Today is Day +100 since my stem cell transplant. Fortunately for me, I have tolerated it fairly well with minimal issues. One issue I did have was I contracted conjunctivitis (pink eye). I was letting my guard down too much and put myself at risk by being in crowded areas, not wearing my mask, etc. Lesson learned. With that said, I saw having pink-eye as a good sign that the HSCT procedure was working. I had not been sick in years because my immune system was in over-drive, and it appears that now it's not.
May 10 vs July 10I was looking back on my last post from May 10 and thought I'd update where I am now compared to then.
- May 10 - Much better
- July 10 - Still good
- May 10 - Better
- July 10 - Experiencing some issues over the past month or so. Not as good as it was in May
- Heat Intolerance
- May 10 - Gone away
- July 10 - It's back. I will just be sitting and all of a sudden my face/neck will turn bright red and I have to get to a fan or in a cold shower fairly quickly. I can't be outdoors very long. This is disappointing.
- May 10 - No improvement
- July 10 - Some improvement. I'm able to take the dogs for a short walk SOMETIMES without feeling my legs getting heavy... but then sometimes they still do get heavy and slow.
- Urinary Frequency
- May 10 - No improvement
- July 10 - No improvement
- May 10 - Slight improvement
- July 10 - Seems the same. I am still feeling the tingling/numbness mostly in my hands but not all the time.
- Brain Fog
- May 10 - Comes & Goes
- July 10 - I'm not seeing much improvement over May 10 which is tough for me. If I focus hard on anything, I get brain fog pretty bad. It feels like my brain is heavy and it's hard to explain, but it feels like swimming motions in my head. Since I'm not working, I decided to start drawing again to keep myself entertained. Even this activity caused brain fog issues.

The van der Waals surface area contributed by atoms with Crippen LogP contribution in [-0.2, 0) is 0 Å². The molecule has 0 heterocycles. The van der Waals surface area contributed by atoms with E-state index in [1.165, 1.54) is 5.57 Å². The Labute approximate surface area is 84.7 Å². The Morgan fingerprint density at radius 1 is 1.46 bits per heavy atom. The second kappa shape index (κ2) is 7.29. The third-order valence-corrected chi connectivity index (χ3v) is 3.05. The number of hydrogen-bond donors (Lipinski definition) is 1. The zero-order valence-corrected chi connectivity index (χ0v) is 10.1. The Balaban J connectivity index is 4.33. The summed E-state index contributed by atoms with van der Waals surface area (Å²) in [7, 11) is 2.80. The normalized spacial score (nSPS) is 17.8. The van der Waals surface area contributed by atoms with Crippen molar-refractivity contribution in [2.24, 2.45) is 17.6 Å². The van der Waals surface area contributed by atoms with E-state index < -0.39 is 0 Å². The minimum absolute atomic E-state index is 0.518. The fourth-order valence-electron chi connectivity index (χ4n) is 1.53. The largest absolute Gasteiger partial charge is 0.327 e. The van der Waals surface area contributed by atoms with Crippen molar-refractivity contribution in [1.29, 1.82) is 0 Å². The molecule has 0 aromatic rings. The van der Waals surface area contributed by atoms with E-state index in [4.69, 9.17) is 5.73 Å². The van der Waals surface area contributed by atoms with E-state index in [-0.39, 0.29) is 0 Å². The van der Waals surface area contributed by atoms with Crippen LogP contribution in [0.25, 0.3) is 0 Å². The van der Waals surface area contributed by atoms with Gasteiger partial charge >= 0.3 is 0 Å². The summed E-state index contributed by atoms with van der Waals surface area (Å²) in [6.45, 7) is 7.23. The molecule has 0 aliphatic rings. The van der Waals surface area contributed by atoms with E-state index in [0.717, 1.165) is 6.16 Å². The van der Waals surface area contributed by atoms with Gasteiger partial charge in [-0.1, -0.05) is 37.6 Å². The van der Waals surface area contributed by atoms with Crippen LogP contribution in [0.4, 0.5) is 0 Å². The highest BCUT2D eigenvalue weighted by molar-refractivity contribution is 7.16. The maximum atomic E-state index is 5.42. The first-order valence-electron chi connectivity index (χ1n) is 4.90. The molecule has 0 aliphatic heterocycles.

While I'm seeing some slippage in areas, I'm still not discouraged. Previously, one of the biggest clues that I was on the decline, was the inflammation in my eyes would come on strong causing me to start losing my vision FAST. I used to have to take Azathioprine (Imuran) daily to keep the eye inflammation down. Today I am not on ANY drugs whatsoever and my vision is as good as it can be. I have quite a bit of scar tissue in my eyes, so it will never be perfect.
Follow-Up Rituximab Infusions
I went back to Mexico in June to receive my Rituximab infusion. I tried to get it done here in the states, but my insurance denied and it would've cost between 12 to 14 thousand per infusion. In total I need 6 infusions. So, we packed up and went back to Mexico to receive my 2nd infusion. The first was given at the end of my HSCT treatment. From there, I brought the Rituximab and the Hydrocortisone for the next 4 doses back with me as I have found a nurse that is willing to give me the infusions at my home. One thing that was causing me a lot of stress was the fact that you have to have a medical license to buy Saline solution in the US. I had no idea! I am shocked you need a license to buy salt water.. unbelievable. My suggestion for anyone bringing back the drugs to the states to do the infusions themselves, get Clinica Ruiz to include the Saline and write it on the prescription documents to avoid running into issues.
My local neurologist, Dr. Kosa, whom I love, is really pushing me to go to see Dr. Bowen, a MS specialist in Seattle. I was confused by the push to see this other doctor, but Dr. Kosa stated that he thought I should come up with a back up plan in case the HSCT procedure does not work. He said that he was very impressed with Dr. Bowen, who was involved in some of the original HSCT trials years ago and apparently travels all over the country talking about the newest MS procedures/drugs/possibilities. Dr. Kosa said he had talked to Dr. Bowen about me and that he was very familiar with the Clinica Ruiz protocol. I'm fairly impressed that my neurologist has NO EGO issues whatsoever and is really looking out for my best interest. I have an appointment in mid August in Seattle and will update everyone with "the plan".
George Goss has a great image to help people understand what the HSCT recovery period is like. His image is actually better than what I have here, but I couldn't find it. The concept is the same - you have ups and downs through the journey, but be patient. I need to always remember that my recovery will take up to 2 years and that the goal of HSCT is to STOP the disease. Any added improvements are a BONUS!!
Hematopoietic stem cell transplant, HSCT, Multiple Sclerosis, MS, Myelin, Inflammation, Clinica Ruiz, Northwestern University, Chicago, Mexico, Israel, CTCI, Italy Careggi, Russia, Maximov, Avonex, Betaseron, Copaxone , Novantrone , Tysabri, Gilenya ,Tecfidera, DIAD, MRI, EDSS